• People, who identify as asexual, “just haven’t met the ‘right’ person yet” or it is just a phase.
    • This is extremely invalidating and shaming them for identifying as asexual.
    • There is no “right” person. They just identify as asexual.
  • People who are asexual hate sex.
    • No. They just don’t feel sexual attraction towards others.
    • Asexuality is a spectrum as well. Some may feel a level of sexual attraction given certain circumstances.
  • Asexuality is celibacy.
    • This is incorrect. Celibacy is abstaining from sexual intercourse for various reasons, and these individuals often experience sexual attraction.
    • Asexuality is having no or minimal sexual attraction to others.
  • Asexuality is a fear of intimacy.
    • This is inaccurate. People, who identify as asexual, can have intimate relationships without sexual attraction, such as close friendships or those who have sex without experiencing sexual attraction.
    • They can have romantic crushes on people as well.
  • Asexuality is a loss of libido.
    • This is incorrect. If you had a libido, it is likely loss due to a specific situation. Moreover, sexuality can fluctuate over time.
  • Individuals, who identify as asexual, do not experience discrimination or oppression.
    • This is false. Given the lack of information and awareness, those who are asexual tend to be targeted because they do not feel sexual attraction.
    • They themselves often feel alone or like something is wrong with them.
  • People, who identify as asexual, should dress a certain way to not illicit sexual attraction from others.
    • This is horribly backwards and wrong. It is like blaming a sexual assault survivor for the assault.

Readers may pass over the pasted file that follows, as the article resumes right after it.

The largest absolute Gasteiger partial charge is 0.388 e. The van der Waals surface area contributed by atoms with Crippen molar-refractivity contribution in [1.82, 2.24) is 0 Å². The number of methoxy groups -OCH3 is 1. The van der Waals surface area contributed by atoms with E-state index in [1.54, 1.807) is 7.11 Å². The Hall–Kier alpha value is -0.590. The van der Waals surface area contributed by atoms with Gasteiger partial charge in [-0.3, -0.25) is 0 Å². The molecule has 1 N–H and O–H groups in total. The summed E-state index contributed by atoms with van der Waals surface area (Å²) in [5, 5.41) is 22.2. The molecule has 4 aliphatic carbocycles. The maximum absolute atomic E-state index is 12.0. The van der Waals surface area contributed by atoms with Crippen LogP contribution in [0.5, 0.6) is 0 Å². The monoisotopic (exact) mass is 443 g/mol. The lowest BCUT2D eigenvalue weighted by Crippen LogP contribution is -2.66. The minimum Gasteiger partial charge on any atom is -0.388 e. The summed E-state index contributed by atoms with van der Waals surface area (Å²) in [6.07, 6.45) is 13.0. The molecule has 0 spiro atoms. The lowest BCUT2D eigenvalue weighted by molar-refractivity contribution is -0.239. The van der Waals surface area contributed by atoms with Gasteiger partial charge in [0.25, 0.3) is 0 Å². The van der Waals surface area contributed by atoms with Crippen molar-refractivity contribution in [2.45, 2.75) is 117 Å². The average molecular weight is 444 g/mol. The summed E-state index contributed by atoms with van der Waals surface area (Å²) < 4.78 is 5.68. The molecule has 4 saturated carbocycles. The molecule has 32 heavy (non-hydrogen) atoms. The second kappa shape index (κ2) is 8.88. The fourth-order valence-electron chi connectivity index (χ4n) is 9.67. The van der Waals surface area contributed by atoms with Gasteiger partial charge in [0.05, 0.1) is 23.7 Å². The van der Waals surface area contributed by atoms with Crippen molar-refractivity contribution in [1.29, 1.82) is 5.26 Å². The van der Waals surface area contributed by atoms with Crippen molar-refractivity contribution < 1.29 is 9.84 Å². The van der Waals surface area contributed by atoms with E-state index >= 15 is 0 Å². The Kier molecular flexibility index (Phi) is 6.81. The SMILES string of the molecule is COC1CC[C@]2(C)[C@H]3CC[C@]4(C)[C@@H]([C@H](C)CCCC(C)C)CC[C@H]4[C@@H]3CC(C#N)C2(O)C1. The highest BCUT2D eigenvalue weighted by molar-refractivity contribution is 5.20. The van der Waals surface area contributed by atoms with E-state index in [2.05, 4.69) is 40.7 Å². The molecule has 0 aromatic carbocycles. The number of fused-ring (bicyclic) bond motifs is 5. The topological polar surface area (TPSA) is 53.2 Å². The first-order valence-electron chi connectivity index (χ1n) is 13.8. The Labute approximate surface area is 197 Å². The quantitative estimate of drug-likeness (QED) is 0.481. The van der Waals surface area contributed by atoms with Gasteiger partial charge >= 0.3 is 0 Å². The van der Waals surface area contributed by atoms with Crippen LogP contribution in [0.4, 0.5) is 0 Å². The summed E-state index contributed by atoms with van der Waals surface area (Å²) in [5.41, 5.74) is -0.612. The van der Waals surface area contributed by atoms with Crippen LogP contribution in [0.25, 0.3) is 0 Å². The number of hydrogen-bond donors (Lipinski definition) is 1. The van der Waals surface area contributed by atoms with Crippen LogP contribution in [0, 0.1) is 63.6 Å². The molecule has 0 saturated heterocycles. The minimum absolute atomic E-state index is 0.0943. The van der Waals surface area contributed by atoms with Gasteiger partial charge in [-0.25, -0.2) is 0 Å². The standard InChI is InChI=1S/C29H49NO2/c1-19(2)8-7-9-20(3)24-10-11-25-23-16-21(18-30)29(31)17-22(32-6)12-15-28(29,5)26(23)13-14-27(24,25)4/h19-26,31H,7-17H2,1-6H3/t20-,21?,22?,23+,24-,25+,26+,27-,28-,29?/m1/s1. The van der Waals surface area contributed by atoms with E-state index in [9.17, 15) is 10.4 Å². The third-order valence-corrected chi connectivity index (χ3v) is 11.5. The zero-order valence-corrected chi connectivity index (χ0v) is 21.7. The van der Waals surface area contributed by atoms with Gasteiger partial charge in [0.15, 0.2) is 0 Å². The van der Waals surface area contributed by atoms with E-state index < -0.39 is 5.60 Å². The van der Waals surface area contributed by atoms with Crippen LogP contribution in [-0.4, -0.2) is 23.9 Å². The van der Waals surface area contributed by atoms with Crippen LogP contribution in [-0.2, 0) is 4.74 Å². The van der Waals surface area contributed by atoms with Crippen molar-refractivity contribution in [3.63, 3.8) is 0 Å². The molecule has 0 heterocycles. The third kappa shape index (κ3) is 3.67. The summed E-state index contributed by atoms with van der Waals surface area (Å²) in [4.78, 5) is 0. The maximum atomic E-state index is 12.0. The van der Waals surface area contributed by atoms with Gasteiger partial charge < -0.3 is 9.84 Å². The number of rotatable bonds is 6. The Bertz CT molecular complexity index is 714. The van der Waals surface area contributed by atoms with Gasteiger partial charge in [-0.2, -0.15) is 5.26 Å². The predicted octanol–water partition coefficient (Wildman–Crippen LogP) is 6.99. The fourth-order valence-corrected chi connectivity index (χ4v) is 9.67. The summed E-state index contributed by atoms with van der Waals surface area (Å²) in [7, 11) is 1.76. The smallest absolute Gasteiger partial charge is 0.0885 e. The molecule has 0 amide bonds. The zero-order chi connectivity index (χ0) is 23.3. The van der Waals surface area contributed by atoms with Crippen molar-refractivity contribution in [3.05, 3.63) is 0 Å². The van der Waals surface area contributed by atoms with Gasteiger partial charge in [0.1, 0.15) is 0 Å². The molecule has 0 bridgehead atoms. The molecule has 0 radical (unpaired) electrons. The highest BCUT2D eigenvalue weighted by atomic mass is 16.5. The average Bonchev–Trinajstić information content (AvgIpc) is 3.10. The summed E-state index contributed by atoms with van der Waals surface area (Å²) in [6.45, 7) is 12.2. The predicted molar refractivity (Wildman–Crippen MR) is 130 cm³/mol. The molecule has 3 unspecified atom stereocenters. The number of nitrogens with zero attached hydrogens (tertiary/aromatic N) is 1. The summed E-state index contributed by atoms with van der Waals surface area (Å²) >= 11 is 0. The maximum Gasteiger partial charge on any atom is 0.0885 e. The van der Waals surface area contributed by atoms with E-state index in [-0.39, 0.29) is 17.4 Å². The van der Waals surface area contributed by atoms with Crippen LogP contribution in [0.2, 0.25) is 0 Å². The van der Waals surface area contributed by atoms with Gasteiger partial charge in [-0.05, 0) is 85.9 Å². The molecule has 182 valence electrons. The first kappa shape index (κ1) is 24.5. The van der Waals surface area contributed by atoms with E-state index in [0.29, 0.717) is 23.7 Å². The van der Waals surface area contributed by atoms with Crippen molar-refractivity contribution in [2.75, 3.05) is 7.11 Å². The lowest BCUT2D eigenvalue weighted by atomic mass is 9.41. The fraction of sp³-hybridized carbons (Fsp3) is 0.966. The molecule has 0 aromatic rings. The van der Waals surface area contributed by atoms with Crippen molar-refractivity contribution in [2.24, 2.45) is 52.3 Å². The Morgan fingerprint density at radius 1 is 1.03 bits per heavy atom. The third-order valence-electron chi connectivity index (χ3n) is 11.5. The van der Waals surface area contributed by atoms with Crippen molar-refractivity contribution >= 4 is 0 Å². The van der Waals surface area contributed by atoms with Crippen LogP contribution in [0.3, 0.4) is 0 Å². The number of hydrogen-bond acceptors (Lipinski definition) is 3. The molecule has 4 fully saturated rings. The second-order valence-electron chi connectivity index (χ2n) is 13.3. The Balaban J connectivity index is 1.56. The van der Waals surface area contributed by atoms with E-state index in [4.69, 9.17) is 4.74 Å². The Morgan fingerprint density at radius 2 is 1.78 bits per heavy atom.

• People can dress however they want to dress to express themselves.

Knowing the common misconceptions can help prevent inadvertently invalidating yourself or your loved ones. Placing your own identities or values onto another person if they identify with something different does not help. Go in with an open-mind and be open to learning about another person’s identity. It is important to know about asexuality since you or someone you know may identify as asexual without even knowing it.

Unfortunately, some in the LGBTQIA+ communities are not supportive of people who identify as asexual. Asexuality is a legitimate sexual orientation. Having terms for one’s experience can be helpful and feel less isolating. There are multiple online forums (e.g., and Ace week from October 22-28 ( for those who identify as asexual for additional support. Some who identify as asexual may choose to “come out,” but it is not a requirement and is a personal choice. Similarly, some identify asexual with queer; this is also a personal preference since it is your identity.

Are You Asexual?

The following few questions may help on your journey as you explore your sexual orientation, including whether you identify as being on the asexuality spectrum. The questions are not comprehensive. Please feel free to do your own research and talk with loved ones about it if you feel safe to do so.
  • How do you feel about sex?
  • What is your interest in sex like? Interested? Disinterested?
  • How do you feel when sex is being discussed? Objective? Emotional? Confused?
  • Do you ever pretend to be more interested in sex than you are to appear “normal?”

If you are interested in learning more in podcast form, an asexual activist, model, and writer, Yasmin Benoit, conducted an interview on an I Weigh with Jameela Jamil episode, Asexuality and Aromanticism with Yasmin Benoit ( Benoit co-founded International Asexuality Day, April 6, and founded UK’s first asexual rights initiative.

All in all, sexuality is complicated since humans are. With how today’s society treats sex, gender, and attraction, individuals who do not identify with heterosexuality or as hetero-romantic tend to be marginalized and discriminated against. At the same time, everyone is on their own journey in learning and exploring their identities. Every journey is different because people are different. There are no right or wrong way to explore your identities. At the end of the day, you define your identities, whether it is sexuality, gender, or something else. It takes a lot to be able and confident to move through the world as your authentic self. It is okay if you cannot or do not want to…safety is a very important factor to be considered. Living life as a human is difficult enough without us placing extra pressure on ourselves to live a certain type of life. Live your life as you see fit.


Wellness, Intersectionality

by Elena Duong